'Boat' a funny sitcom about Asian-Americans.

AuthorMoore, Frazier

Byline: Frazier Moore

NEW YORK -- Diversity on TV takes a step forward with ABC's "Fresh Off the Boat,'' which boosts Asians' scant presence in prime time with a sitcom about an Asian-American family pursuing the American dream while holding onto their own ethnicity.

It previews at 8:30 p.m. and 9:30 p.m. Wednesday.

But, first, a couple of caveats:

The title overstates the premise. Yes, Louis Huang and his family (wife Jessica and their three sons) have moved from Washington, D.C.'s Chinatown to Orlando, where Louis, "full of big plans,'' has opened a new restaurant. But the title suggests refugees paralyzed by culture shock. Most of the show's humor comes, instead, from the sometimes perplexed, sometimes delighted, reactions of its strangers-in-a-strange land to the quirks of Orlando and suburbia in general.

The format of "Fresh'' is a bit less than fresh. The show takes place in 1995 and is narrated by the adult version of the oldest son, 11-year-old Eddie. Shades of "Everybody Hates Chris,'' another single-camera comedy whose narrator, Chris Rock, told of his 1980s boyhood in an African-American community, and ABC's current "The Goldbergs,'' whose all-grown-up Adam Goldberg narrates tales of his 1980s boyhood in a Jewish family.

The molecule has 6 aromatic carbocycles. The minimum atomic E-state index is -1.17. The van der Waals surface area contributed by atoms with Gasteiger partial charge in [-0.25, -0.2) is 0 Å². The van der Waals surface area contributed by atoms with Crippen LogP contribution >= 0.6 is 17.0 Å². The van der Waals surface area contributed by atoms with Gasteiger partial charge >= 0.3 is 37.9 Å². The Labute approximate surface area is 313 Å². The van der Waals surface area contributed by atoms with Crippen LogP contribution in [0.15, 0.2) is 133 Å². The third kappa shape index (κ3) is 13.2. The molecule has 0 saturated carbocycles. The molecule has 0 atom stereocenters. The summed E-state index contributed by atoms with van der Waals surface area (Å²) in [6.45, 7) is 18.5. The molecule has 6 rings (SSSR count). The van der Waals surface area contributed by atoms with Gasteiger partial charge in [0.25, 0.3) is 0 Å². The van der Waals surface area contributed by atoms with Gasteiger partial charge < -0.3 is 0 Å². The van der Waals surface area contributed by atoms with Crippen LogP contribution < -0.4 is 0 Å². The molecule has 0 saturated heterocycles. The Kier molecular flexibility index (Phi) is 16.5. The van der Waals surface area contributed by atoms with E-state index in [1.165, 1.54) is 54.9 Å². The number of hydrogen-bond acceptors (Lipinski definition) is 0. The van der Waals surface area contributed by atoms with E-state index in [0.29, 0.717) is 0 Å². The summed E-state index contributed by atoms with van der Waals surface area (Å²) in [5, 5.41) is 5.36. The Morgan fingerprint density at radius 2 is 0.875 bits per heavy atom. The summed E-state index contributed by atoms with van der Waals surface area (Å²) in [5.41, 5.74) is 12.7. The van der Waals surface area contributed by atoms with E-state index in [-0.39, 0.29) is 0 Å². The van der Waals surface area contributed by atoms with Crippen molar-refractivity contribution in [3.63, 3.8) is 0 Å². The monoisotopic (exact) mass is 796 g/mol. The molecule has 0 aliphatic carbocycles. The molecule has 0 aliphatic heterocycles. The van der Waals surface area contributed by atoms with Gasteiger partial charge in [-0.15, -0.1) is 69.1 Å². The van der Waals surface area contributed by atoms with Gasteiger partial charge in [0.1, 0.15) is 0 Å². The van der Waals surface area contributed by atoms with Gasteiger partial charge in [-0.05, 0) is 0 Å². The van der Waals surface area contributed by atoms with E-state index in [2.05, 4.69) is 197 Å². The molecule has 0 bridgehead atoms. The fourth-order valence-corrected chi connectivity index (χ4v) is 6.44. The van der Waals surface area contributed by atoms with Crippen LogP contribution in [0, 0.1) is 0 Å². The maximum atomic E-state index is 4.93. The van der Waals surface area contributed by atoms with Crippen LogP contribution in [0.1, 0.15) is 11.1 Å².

"This is the story of my family,'' begins the offscreen, real-life Eddie Huang (on whose memoir the series is based), and you could be forgiven for emitting a weary sigh.

But here's the good news: This is a funny show with likable characters portrayed by a cast of winning actors, all of which gives this "Boat'' sufficient comic buoyancy.

As Louis, Randall Park radiates charm and optimism, even as his counterintuitively themed restaurant -- Cattleman's Ranch Steakhouse -- is struggling for life.

"I need to hire a white host,'' he reasons. "Instead of people coming in and seeing a Chinese face and saying, 'Huh? I thought this was an Old West steakhouse,' they see a white face and say, 'Ahhh! Hello, white friend! I am comfortable.' ''

Constance Wu plays his supportive but no-nonsense wife, who is full of understandable misgivings about her new home.

For one thing, she misses the boisterous Chinatown marketplace: "This is not how I like to shop,'' she laments on...

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